Watching Big Brother
Thu, 29 Oct 1998 07:28:32 +1100
>Tuesday, October 27, 1998 Published at 03:34 GMT
>BBC NEWS: http://news.bbc.co.uk/hi/english/sci/tech/newsid_202000/202024.stm
>Watching Big Brother
>Newham has 140 street cameras and face-recognition software
>By Internet Correspondent Chris Nuttall
>The first annual awards defending the individual's right to privacy have
>been made at a ceremony in London.
>The 1998 UK Big Brother Awards were held on the 50th anniversary of the
>writing of George Orwell's novel, Nineteen Eighty-Four.
>The pressure group Privacy International announced winners it judged to be
>the modern-day equivalents of Big Brother in the novel, as well as
>individuals who had fought to protect privacy, awarding them Winstons, the
>name of the book's hero.
>Privacy awards to go global
>The academics, writers and lawyers who make up Privacy International
>concentrated their first awards on the UK, but plan to extend them to other
>countries over the next few years.
>Mark Thomas talks to The World Tonight's Robin Lustig
>Hosting the awards, the activist comedian Mark Thomas said eight other
>countries were interested in holding similar ceremonies next year.
>The director of Privacy International, Simon Davies, said the time was now
>right for the awards.
>"Surveillance has now become an inbuilt component of every piece of
>information technology on the planet, we've got a long way to go to wind the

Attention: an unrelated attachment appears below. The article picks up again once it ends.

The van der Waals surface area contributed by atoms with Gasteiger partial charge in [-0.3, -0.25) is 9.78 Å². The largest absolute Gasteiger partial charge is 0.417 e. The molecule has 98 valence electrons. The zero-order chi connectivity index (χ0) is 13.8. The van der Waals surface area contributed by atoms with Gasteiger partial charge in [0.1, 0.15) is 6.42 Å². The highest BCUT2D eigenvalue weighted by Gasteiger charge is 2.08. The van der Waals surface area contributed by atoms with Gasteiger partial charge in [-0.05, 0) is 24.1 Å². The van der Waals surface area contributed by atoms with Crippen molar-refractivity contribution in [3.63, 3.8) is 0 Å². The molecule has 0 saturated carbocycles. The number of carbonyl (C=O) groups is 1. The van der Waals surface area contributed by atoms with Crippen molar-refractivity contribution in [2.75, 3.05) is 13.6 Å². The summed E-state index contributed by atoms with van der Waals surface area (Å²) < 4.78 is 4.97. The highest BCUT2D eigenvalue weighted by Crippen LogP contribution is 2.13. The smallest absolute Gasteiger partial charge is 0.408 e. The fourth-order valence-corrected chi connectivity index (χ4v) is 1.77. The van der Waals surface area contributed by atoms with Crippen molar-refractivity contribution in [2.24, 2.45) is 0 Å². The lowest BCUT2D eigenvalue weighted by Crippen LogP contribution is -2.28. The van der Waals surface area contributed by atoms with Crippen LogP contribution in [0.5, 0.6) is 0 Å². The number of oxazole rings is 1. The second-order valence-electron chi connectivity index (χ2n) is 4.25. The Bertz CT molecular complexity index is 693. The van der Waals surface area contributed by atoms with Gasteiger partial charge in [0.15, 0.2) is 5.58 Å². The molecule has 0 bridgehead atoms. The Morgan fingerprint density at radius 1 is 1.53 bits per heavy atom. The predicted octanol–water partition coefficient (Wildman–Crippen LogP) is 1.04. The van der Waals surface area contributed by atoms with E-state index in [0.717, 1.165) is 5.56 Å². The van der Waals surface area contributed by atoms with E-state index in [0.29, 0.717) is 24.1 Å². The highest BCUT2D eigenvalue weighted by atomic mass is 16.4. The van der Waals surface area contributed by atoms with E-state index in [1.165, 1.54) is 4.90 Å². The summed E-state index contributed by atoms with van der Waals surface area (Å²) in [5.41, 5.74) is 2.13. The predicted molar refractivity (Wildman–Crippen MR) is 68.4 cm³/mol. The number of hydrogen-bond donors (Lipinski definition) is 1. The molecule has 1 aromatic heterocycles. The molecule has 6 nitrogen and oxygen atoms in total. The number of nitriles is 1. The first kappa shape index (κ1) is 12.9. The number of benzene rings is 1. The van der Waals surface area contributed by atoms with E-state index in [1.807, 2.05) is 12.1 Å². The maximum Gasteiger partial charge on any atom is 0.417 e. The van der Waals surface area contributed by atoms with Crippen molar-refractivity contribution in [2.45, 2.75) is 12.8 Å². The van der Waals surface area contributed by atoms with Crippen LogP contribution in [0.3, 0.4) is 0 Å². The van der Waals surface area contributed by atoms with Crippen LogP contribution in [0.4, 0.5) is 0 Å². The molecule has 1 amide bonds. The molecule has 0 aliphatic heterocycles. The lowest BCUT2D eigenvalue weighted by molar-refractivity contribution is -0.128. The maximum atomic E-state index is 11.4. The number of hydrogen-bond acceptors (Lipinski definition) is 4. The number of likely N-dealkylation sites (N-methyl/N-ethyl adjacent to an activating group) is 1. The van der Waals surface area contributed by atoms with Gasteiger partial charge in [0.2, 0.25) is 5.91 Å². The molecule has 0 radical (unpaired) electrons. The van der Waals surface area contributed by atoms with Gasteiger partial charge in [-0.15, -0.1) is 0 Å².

>clock back. I think these awards are the beginning of a movement," he said.
>And the winners are ..
>The Big Brothers were given for a number of categories:
>Corporation: The British firm Procurement Services International received a
>Big Brother award for selling surveillance equipment to Nigeria, Turkey and
>Indonesia, three countries whose human rights records have been severely
>Local government: Newham Council in London won for using its 140 street
>cameras and facial-recognition software to try to pick out criminals in
>The Big Brother award
>"If you want a picture of the future, imagine a boot stamping on a human
>face - for ever." - George Orwell, Nineteen Eight-Four
>National government: The Department of Trade and Industry (DTI) was named a
>Big Brother over its plans for the police to have access through a third
>party to the keys to any information sent electronically that was locked by
>Product: Software by Harlequin that examines telephone records and is able
>to compare numbers dialled in order to group users into 'friendship
>networks' won this category. It avoids the legal requirements needed for
>Lifetime achievement award: Menwith Hill in Yorkshire, a listening station
>used by America's National Security Agency and described as the biggest US
>spy station in the world, won this special award.
>None of the winners were present to accept their awards. But a video was
>shown of a receptionist at Newham Council receiving a Big Brother earlier in
>the day and of several police dragging a Privacy International campaigner
>out of the DTI's headquarters after he had tried to present it.
>Winstons were awarded to three individuals, cited for campaigning at Menwith
>Hill, documenting police surveillance and pursuing a privacy case against a
>landlord who had installed a two-way mirror in a 19-year-old woman's flat.
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Faculty of Communication
University of Canberra